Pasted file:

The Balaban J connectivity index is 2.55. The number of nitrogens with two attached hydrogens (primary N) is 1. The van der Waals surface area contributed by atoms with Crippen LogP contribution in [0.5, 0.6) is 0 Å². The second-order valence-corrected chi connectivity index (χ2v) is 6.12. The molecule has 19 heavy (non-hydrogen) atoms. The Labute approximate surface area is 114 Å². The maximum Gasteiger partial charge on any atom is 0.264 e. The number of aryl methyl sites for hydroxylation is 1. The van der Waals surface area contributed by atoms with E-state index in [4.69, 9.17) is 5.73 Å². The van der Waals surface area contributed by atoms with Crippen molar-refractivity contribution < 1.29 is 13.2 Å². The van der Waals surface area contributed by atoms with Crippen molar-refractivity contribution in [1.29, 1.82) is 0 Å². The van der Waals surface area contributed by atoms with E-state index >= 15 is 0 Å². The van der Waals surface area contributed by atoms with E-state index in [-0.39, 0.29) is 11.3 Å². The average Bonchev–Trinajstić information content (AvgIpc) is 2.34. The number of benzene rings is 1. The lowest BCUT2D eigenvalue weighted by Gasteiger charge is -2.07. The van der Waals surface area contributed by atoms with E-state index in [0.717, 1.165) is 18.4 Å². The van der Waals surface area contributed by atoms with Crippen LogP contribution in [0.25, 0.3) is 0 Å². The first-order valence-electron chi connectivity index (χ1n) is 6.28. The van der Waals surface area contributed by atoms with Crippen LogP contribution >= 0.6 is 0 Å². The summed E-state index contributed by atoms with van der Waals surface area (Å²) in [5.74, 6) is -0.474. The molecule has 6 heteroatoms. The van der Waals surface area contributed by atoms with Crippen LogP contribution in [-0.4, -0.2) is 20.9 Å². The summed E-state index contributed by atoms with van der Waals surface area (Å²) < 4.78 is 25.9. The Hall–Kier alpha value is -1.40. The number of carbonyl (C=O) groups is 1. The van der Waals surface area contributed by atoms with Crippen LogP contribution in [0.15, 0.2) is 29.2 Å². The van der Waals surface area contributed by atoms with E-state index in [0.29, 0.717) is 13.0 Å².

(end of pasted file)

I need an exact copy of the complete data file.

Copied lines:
The Balaban J connectivity index is 2.55. The number of nitrogens with two attached hydrogens (primary N) is 1. The van der Waals surface area contributed by atoms with Crippen LogP contribution in [0.5, 0.6) is 0 Å². The second-order valence-corrected chi connectivity index (χ2v) is 6.12. The molecule has 19 heavy (non-hydrogen) atoms. The Labute approximate surface area is 114 Å². The maximum Gasteiger partial charge on any atom is 0.264 e. The number of aryl methyl sites for hydroxylation is 1. The van der Waals surface area contributed by atoms with E-state index in [4.69, 9.17) is 5.73 Å². The van der Waals surface area contributed by atoms with Crippen molar-refractivity contribution < 1.29 is 13.2 Å². The van der Waals surface area contributed by atoms with Crippen molar-refractivity contribution in [1.29, 1.82) is 0 Å². The van der Waals surface area contributed by atoms with E-state index >= 15 is 0 Å². The van der Waals surface area contributed by atoms with E-state index in [-0.39, 0.29) is 11.3 Å². The average Bonchev–Trinajstić information content (AvgIpc) is 2.34. The number of benzene rings is 1. The lowest BCUT2D eigenvalue weighted by Gasteiger charge is -2.07. The van der Waals surface area contributed by atoms with E-state index in [0.717, 1.165) is 18.4 Å². The van der Waals surface area contributed by atoms with Crippen LogP contribution in [0.25, 0.3) is 0 Å². The first-order valence-electron chi connectivity index (χ1n) is 6.28. The van der Waals surface area contributed by atoms with Crippen LogP contribution >= 0.6 is 0 Å². The summed E-state index contributed by atoms with van der Waals surface area (Å²) in [5.74, 6) is -0.474. The molecule has 6 heteroatoms. The van der Waals surface area contributed by atoms with Crippen LogP contribution in [-0.4, -0.2) is 20.9 Å². The summed E-state index contributed by atoms with van der Waals surface area (Å²) < 4.78 is 25.9. The Hall–Kier alpha value is -1.40. The number of carbonyl (C=O) groups is 1. The van der Waals surface area contributed by atoms with Crippen LogP contribution in [0.15, 0.2) is 29.2 Å². The van der Waals surface area contributed by atoms with E-state index in [0.29, 0.717) is 13.0 Å².